This post is part of the series 'Vulnerabilities'. Be sure to check out the rest of the blog posts of the series!
Let's take an example. On a forum to register I must enter a nickname. This nickname will then be displayed on all the pages where I will post a message. If my nickname is Meziantou, there is no problem. However if my nickname is
<script>alert('toto')</script> better that the website filter the content I have entered by replacing the rafters by
>. If it does not do this every time my nick appears, the script will run. All visitors to this forum are therefore potentially affected by this vulnerability.
As said previously the attacker will be able to inject the code that he want. Let us see some examples of what can be injected.
iframe (potentially containing malicious code)
<iframe src="https://sitepirate.com" />
Show an annoying popup
<script>alert('Mon site est codé avec les pieds')</script>
The user will be redirected to the page
https://www.sitepirate.com/?CurrentUICulture=fr-FR;%20testcookie=value by sending in parameter all the cookies of the site on which it was.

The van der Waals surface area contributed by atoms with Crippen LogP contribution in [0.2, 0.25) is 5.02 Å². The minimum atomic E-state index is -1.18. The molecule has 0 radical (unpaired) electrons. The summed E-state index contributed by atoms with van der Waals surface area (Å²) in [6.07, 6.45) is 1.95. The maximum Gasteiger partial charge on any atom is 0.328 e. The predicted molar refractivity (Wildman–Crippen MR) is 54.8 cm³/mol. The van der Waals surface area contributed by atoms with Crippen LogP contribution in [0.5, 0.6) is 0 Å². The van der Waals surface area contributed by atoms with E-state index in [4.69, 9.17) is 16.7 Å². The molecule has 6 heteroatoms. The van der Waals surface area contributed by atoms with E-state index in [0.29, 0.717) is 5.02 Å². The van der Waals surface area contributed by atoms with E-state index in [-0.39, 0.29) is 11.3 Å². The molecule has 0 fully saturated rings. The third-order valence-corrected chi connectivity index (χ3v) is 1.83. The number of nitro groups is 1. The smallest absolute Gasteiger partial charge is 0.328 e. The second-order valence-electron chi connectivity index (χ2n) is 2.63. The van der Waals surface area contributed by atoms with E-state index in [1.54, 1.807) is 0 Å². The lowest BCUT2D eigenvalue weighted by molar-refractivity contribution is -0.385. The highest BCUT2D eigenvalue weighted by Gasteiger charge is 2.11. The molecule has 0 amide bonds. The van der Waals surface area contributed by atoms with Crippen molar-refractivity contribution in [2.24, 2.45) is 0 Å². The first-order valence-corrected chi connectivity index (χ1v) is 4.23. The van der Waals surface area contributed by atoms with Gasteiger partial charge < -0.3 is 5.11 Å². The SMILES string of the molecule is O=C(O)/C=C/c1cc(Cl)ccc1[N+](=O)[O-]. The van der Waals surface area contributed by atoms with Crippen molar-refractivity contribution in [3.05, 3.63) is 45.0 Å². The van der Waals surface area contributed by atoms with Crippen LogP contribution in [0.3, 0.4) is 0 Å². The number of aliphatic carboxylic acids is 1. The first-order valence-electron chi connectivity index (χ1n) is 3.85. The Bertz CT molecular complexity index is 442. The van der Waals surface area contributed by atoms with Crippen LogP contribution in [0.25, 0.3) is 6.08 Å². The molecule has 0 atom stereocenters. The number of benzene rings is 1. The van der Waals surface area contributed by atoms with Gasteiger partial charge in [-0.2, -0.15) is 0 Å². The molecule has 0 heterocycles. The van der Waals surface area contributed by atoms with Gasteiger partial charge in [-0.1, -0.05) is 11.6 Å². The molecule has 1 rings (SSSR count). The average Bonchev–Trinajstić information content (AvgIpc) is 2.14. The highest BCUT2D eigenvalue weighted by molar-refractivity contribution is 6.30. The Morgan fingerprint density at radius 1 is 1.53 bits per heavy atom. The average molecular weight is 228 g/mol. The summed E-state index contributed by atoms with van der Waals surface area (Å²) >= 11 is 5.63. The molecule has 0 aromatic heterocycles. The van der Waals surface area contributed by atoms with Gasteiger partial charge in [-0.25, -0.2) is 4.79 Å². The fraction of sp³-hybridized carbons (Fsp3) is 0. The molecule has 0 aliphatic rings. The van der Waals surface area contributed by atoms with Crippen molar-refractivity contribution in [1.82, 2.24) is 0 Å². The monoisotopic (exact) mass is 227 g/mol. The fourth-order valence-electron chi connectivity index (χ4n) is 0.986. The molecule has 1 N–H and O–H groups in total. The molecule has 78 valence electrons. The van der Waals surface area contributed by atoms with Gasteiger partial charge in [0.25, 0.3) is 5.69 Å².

#How to guard against it?
The solution is to encode the annoying characters. But it's not easy at all. Indeed it depends on where the text is inserted.
<div>TEXTE</div> In an HTML tag
<script>TEXTE</script> In a script tag
<!--TEXTE--> In an HTML comment
<div TEXTE=test /> In an attribute value
<TEXTE href="/test" /> In the name of a tag
<style>TEXTE</style> In a stylesheet
<a href="TEXTE">clickme</a> In an url
<a href="/index?value=TEXTE">clickme</a> In an url parameter
In the first case it will be enough to encode the HTML entities (replace
", etc.), whereas in the last one it will be necessary to encode the URL (https://www.W3schools.com/tags/ref_urlencode.asp).
For more information about how to prevent XSS attacks, I'll let you read the OWASP guidelines.
Do you have a question or a suggestion about this post? Contact me!